years ago. She is survived by three
sons and one daughter, viz: John E.
Sterling Run; M. L. Smith, Kane;
Mrs. Ogden, Marthaton, N. Y., and B.
E. Smith, Ridgway—all being present
at the funeral but Mrs. Ogden, who
was unavoidably prevented from be
The funeral took place at the M. E.
Church, Sterling Run, last Saturday
afternoon and was largely attended.
Rev. Ebersole, pastor of Messiah
church, (of which the deceased was a
consistent member most of her life),
assisted by Rev. Lehman of M. E.
.church. Funeral director Rishell had
charge of the burial. Thus passes to
her reward one of our early settlers,
highly respected for her years of
watchfulness and care. Her children
who lovingly ministered to her every
want, are to be commended for their
manifestations of love and respect.
Wellington Bubur, a former resident
of Emporium, died at the home of his
son Mr. Edward Bubur at Buffalo, N.
Y., on Tuesday afternoon. It will be
membered that Mr. Bubur had a severe
fall a few years ago, from which he
never fully recovered. The exact
cause of his death has not ascertained.
Deceased and his wife sold their Em
porium property a short time ago and
went to Buffalo to live with their son,
after having been residents of this
place for about twenty years. The
funeral will take place this (Thursday)
afternoon and interment will be made
at Buffalo. Deceased is survived by
his aged widow and son and to these
bereaved ones the PRESS joins with
their Emporium friends in extending
its sincere sympathy.
During this past week, two well
known Bishops of Pennsylvania have
departed this lifo. Last Thursday,
Bishop Whitaker, of the Episcopalian
church died and on Saturday morning,
Arch Bishop Ryan, of the Roman Cath
olic church passed away. These two
noted Bishops both died at Philadel
phia. They had been great friends for
many years and each were greatly
concerned in the welfare of the other.
"Baptist Bigotry and Intolerance"
Two of the prominent religious bod
ies of this country are in favor of the
much talked of Federation of Church
es," if everybody will believe as they
believe. The Baptist, which is the
second largest body of Protestant Re
ligious people in the U. S., numbering
nearly 6,000,000, hold to certain beliefs,
which they will not give up. Have
they any right to prevent the etahlish
ment of a unity among believers.
They claim that it is impossible for
them to merge their identity with
others. I'he cry is for unity, federa
tion. Shall we allow these two bodies,
and especially this one, to block the
great plau which men have proposed,
112 >r"a universal church. They blazen
the fact far and wide tint all who do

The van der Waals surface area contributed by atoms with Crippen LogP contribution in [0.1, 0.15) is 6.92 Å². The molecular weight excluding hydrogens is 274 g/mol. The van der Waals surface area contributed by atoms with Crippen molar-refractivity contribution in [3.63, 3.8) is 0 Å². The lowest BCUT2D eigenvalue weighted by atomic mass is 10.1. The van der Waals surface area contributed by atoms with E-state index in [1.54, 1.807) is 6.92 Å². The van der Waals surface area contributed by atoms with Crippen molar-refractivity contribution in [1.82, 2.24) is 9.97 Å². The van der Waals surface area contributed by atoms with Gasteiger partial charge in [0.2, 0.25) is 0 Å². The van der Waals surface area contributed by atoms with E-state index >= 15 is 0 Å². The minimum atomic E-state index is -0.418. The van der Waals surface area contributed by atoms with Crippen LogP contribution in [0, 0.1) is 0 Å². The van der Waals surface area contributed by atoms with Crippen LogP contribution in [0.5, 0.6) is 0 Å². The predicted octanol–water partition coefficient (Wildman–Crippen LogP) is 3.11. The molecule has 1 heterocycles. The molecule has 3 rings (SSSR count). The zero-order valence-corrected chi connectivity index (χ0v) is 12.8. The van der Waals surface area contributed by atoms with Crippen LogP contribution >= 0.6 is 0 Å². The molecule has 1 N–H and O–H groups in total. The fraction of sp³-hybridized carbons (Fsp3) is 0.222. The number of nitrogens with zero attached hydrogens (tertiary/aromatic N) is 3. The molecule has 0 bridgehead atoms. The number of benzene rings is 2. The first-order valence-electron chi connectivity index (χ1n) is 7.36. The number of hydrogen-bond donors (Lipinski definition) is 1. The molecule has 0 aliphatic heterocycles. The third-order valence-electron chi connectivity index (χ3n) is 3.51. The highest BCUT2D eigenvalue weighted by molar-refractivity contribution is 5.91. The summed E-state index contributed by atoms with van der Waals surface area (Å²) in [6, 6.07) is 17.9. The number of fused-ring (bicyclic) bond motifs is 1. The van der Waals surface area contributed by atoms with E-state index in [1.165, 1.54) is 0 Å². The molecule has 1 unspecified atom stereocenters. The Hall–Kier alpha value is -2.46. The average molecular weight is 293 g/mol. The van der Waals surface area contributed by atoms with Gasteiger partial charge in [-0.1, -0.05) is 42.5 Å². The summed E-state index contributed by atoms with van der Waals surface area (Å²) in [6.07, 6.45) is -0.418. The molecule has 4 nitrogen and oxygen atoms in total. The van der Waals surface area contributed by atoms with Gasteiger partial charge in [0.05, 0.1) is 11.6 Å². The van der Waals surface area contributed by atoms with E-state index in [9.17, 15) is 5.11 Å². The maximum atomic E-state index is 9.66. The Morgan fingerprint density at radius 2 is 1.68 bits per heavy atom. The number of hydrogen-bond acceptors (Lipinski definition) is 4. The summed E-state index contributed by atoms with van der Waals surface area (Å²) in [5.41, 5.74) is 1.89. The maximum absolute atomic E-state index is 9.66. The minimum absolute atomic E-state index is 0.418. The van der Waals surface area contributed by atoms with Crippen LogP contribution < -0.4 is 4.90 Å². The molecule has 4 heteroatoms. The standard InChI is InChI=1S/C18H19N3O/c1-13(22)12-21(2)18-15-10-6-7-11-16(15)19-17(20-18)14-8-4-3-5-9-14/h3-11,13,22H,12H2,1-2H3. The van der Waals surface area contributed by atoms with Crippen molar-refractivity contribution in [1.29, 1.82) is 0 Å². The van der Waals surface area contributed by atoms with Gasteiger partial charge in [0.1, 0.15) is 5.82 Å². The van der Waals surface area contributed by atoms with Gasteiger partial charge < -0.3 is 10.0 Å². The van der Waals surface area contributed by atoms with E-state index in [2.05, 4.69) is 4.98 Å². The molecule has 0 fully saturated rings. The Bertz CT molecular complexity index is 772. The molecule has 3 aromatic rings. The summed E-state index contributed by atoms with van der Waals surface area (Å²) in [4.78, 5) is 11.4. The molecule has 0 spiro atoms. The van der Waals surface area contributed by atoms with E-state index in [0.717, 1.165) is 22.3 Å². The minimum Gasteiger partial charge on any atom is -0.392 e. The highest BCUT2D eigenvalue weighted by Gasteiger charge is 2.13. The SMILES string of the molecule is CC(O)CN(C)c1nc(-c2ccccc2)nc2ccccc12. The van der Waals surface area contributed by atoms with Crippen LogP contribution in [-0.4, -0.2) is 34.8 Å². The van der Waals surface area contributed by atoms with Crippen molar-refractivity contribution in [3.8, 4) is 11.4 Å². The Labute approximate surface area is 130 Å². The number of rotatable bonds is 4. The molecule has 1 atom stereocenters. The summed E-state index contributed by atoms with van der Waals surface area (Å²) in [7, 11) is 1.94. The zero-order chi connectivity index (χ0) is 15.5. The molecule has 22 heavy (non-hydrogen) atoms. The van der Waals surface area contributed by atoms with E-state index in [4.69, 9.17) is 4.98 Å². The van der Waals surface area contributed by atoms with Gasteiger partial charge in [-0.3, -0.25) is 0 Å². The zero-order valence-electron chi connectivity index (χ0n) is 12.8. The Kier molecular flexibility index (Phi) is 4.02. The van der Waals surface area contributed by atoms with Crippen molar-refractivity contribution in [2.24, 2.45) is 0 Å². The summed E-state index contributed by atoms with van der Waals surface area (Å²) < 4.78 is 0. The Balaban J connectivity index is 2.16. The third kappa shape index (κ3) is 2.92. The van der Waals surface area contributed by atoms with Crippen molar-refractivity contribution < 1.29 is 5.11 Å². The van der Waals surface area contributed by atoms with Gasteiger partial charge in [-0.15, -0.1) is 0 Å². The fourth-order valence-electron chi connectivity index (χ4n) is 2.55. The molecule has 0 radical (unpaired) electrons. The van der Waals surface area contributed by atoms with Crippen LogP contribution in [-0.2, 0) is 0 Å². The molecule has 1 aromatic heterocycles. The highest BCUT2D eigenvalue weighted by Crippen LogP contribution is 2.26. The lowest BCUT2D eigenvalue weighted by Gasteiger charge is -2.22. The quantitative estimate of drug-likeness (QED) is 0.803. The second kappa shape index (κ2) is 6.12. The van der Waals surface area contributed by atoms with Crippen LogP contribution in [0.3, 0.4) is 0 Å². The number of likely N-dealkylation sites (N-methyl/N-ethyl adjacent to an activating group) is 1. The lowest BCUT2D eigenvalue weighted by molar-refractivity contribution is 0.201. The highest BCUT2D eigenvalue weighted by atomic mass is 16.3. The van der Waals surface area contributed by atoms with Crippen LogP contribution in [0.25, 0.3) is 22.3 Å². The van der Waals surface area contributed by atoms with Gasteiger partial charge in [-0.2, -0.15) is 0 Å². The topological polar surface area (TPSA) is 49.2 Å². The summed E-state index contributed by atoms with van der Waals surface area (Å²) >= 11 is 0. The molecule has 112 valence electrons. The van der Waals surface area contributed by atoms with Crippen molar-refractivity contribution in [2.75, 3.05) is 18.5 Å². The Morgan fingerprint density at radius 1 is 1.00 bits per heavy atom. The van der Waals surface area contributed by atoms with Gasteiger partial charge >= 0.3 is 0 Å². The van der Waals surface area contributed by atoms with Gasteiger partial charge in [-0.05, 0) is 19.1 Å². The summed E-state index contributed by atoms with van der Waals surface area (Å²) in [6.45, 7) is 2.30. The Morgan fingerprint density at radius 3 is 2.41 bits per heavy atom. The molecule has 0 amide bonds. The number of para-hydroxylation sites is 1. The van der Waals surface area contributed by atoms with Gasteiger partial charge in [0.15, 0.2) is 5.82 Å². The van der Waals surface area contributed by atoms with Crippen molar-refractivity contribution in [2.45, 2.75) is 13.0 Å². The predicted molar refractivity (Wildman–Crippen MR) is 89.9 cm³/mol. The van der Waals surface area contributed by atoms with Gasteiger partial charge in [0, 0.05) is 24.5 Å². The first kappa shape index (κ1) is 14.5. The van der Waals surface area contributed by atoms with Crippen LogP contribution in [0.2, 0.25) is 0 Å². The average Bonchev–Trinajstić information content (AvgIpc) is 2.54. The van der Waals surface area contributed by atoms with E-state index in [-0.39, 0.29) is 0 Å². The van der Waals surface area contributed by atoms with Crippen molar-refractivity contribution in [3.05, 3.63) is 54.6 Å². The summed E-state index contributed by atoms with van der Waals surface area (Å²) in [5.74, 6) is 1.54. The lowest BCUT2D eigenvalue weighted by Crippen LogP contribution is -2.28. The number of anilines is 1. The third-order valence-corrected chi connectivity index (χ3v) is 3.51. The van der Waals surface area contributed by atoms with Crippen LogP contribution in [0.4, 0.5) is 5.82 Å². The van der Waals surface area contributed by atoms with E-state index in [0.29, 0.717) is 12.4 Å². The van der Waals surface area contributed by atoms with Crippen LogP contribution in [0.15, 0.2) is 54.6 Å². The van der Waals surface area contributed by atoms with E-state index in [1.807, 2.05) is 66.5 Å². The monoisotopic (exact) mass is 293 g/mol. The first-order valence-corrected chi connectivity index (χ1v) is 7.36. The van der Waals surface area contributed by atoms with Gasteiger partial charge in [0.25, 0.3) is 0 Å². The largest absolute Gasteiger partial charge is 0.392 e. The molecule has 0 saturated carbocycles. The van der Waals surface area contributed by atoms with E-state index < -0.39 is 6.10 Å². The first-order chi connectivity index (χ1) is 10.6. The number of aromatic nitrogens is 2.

not believe are in error. Other de
loa'it. 'ti ins object to this Who are
the li'ptUts anyhow, and what do
they believe? Attend Hie Baptist
church Sunday evening and we will
tell you why they are called a narrow
people and wo will try and convince
you that they are right.
I,Bat Wednesday evening, February
si h or early Thursday morning, some
person or persons entered the K. J.
Kegem mill on Wood street anil stole
several sacks of hour and some fresh
etfgs. No clue has been found to trace
Theatorlum To-Night and Friday
MK. W. (I. HAIK.
We will supply you for your use on
The Greater Cull; Hank A I.auk
r.-i*anay. The Joke they played on
Bumptious Kdinfill. Police Force lu
New York city Kdisou.
For Friday .
The Tenderfoot Menseuge' -Kssauay
The Lesson Hlogruph. The Stranger
*II MUM FII.M Co.
"Liberty and Union, One and Inseparable." —WEßSTEß.
EMPORIUM, PA., THURSDAY, FEBRUARY 16, 1911.
Tax Payer Replies.
I wish to reply to a slanderous assult
upon the people of our neighborhood,
published in your paper, dated Feb.
9th, 1911, and signed "Nimrod." Mr.
"Nimrod" states that our gun tax peti
tion bears a lie upon the face of it, as
it referred to a fishing license. This
statement I regard as a premeditated
misrepresentation of the truth, as the
petition contains no reference what
ever to fish or fishermen. He also asks
why we did not publish the entire list.
In reply will say, we did not wish to
impose so long an article upon the
Editor, who has always freely given
the columns of his paper to every
honorable discussion pertaining to mat
ters politic. We regard the list as
complete, as it embraced men from all
the ordinary walks of life, except the
humon balloon, who feeds at the public
crib. Another clause in the original
part of his article calls us a lot of
"cheap skates" and intimates that we
signed this petition without any know
ledge of what it contained, or in other
words, we are a lot of illiterate non
entitle, not capable of thinking and
acting for ourselves. We are unable
to reply to this castigation tor the rea
son that neman is competent to sit in
judgment on his own sanity, therefore
we leave this question for the public.to
decide. We have only contempt for
the part of his letter which received its